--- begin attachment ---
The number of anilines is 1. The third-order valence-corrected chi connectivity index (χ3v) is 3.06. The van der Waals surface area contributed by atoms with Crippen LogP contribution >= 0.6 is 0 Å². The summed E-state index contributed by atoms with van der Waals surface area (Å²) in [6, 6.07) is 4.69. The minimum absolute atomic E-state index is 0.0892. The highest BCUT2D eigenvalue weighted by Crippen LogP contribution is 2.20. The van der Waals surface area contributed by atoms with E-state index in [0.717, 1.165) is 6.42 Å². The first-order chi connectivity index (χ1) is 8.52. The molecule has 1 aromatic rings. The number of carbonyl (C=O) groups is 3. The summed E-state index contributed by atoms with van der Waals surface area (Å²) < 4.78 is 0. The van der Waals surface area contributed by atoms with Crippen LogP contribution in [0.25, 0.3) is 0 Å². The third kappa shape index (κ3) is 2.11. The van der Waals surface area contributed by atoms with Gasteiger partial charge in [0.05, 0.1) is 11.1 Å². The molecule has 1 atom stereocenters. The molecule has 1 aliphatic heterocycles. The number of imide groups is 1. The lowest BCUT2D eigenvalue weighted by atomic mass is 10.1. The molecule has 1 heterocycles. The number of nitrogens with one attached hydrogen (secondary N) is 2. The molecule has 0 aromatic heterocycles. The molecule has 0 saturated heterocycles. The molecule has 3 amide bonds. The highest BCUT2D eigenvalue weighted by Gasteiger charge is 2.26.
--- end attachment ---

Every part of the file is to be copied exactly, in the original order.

The number of anilines is 1. The third-order valence-corrected chi connectivity index (χ3v) is 3.06. The van der Waals surface area contributed by atoms with Crippen LogP contribution >= 0.6 is 0 Å². The summed E-state index contributed by atoms with van der Waals surface area (Å²) in [6, 6.07) is 4.69. The minimum absolute atomic E-state index is 0.0892. The highest BCUT2D eigenvalue weighted by Crippen LogP contribution is 2.20. The van der Waals surface area contributed by atoms with E-state index in [0.717, 1.165) is 6.42 Å². The first-order chi connectivity index (χ1) is 8.52. The molecule has 1 aromatic rings. The number of carbonyl (C=O) groups is 3. The summed E-state index contributed by atoms with van der Waals surface area (Å²) < 4.78 is 0. The van der Waals surface area contributed by atoms with Crippen LogP contribution in [0.25, 0.3) is 0 Å². The third kappa shape index (κ3) is 2.11. The van der Waals surface area contributed by atoms with Gasteiger partial charge in [0.05, 0.1) is 11.1 Å². The molecule has 1 atom stereocenters. The molecule has 1 aliphatic heterocycles. The number of imide groups is 1. The lowest BCUT2D eigenvalue weighted by atomic mass is 10.1. The molecule has 1 heterocycles. The number of nitrogens with one attached hydrogen (secondary N) is 2. The molecule has 0 aromatic heterocycles. The molecule has 0 saturated heterocycles. The molecule has 3 amide bonds. The highest BCUT2D eigenvalue weighted by Gasteiger charge is 2.26.